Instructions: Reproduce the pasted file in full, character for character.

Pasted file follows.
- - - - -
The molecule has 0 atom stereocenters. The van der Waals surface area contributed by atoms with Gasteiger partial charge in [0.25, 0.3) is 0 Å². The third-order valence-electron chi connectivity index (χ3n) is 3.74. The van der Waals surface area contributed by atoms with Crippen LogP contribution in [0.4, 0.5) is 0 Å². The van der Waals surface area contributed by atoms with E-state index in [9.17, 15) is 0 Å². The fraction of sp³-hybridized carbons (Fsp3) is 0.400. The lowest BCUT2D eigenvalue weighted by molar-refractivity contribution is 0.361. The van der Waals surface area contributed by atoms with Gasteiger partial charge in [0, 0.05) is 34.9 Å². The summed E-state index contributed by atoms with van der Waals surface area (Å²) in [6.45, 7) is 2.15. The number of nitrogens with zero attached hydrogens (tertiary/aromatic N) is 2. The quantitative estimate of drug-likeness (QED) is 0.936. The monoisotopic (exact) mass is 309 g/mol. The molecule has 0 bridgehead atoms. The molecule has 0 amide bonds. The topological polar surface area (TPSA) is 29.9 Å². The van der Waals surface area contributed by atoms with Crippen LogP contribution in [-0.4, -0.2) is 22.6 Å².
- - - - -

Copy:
The molecule has 0 atom stereocenters. The van der Waals surface area contributed by atoms with Gasteiger partial charge in [0.25, 0.3) is 0 Å². The third-order valence-electron chi connectivity index (χ3n) is 3.74. The van der Waals surface area contributed by atoms with Crippen LogP contribution in [0.4, 0.5) is 0 Å². The van der Waals surface area contributed by atoms with E-state index in [9.17, 15) is 0 Å². The fraction of sp³-hybridized carbons (Fsp3) is 0.400. The lowest BCUT2D eigenvalue weighted by molar-refractivity contribution is 0.361. The van der Waals surface area contributed by atoms with Gasteiger partial charge in [0, 0.05) is 34.9 Å². The summed E-state index contributed by atoms with van der Waals surface area (Å²) in [6.45, 7) is 2.15. The number of nitrogens with zero attached hydrogens (tertiary/aromatic N) is 2. The quantitative estimate of drug-likeness (QED) is 0.936. The monoisotopic (exact) mass is 309 g/mol. The molecule has 0 bridgehead atoms. The molecule has 0 amide bonds. The topological polar surface area (TPSA) is 29.9 Å². The van der Waals surface area contributed by atoms with Crippen LogP contribution in [-0.4, -0.2) is 22.6 Å².